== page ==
Interventions Across Work Settings

Depending upon the work setting, the ways in which PTs plan interventions and set goals can vary. However, some common principles apply.

  • Interventions should be planned collaboratively and should foster participation. Outcomes should always be measured.
  • Intervention may range from educational and other recommendations to blocks of direct intervention where a PT works with a child individually one-on-one.
  • Specific information to plan your interventions, depending on your work setting is found below. The Evidence-Based Practice and Management sections provide additional information.
What Planning Collaboratively, Fostering Participation and Evaluating Outcomes mean if you are...
If you are in private practice:
  • Plan collaboratively: Families come to you with specific concerns; listen, help them understand DCD, and identify meaningful goals with them. Think about leisure activities or community partners and resources the child might benefit from.
  • Foster participation: Provide intervention in the child's regular environments instead of in the clinic. You may need to inform and educate teachers and sport coaches to help foster participation. Use real-life activities as a means to achieve your goals
  • Evaluate outcomes: You may or may not have the opportunity to use standardized tools to evaluate outcomes. Whether or not you do, you can still encourage children and families to share their level of satisfaction and report on perceived changes with regard to their initial concerns
If you are based in a rehabilitation centre:
  • Plan collaboratively: An interdisciplinary intervention plan is needed that involves children and families, a rehabilitation team, community partners, and educators. Whether formal or informal, ensure that responsibilities will be shared to respond to the children’s and families' concerns.
  • Foster participation: Introduce real-life activities in context. Use global strategies such as education to adults in the children's environment, and move to more specialized and individualized interventions only as needed (see Other Intervention Principles section).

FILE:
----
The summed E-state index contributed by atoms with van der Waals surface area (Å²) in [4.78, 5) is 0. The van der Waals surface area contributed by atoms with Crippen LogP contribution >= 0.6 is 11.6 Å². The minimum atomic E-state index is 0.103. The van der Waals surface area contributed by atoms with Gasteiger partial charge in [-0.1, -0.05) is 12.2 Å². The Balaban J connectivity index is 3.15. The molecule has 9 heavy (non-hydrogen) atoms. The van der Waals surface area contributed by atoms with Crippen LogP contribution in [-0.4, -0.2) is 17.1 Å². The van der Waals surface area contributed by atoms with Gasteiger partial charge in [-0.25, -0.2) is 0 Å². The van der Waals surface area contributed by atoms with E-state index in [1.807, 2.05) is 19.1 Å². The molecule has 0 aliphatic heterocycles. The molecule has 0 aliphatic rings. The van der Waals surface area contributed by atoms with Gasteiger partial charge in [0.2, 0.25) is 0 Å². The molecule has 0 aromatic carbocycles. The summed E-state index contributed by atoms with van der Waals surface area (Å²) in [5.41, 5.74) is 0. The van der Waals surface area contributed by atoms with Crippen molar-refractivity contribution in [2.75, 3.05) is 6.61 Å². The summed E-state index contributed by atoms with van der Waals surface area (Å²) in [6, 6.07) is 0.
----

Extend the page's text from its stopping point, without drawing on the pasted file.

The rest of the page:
• Evaluate outcomes: If possible, encourage one rehabilitation team member to use standardized tools to document changes.
If you are based in a school setting:
  • Plan collaboratively: As children are usually referred by their teachers, it is important to identify their concerns. Help teachers to understand DCD and the need to adapt their expectations. Ask children about other issues at home or in the community. Meet or communicate with their parents. If needed, discuss issues at a school meeting and work together to identify solutions.
  • Foster participation: Identify concrete solutions to increase children's participation in school activities (e.g., adapt ball games in physical education, modify tasks at recess - see M.A.T.C.H. strategies). Provide recommendations to families to ensure children's participation at home and in the community.
  • Evaluate outcomes: Follow-up with children and teachers to determine whether problems have been resolved.
So what about Max?
If you have the opportunity to go to school, Max’s teacher may want you to work individually with Max during your therapist visits. Instead, you could collaborate with the teacher, discussing innovative ways in which you can work directly in the classroom with both the teacher and Max to identify and trial solutions to classroom concerns.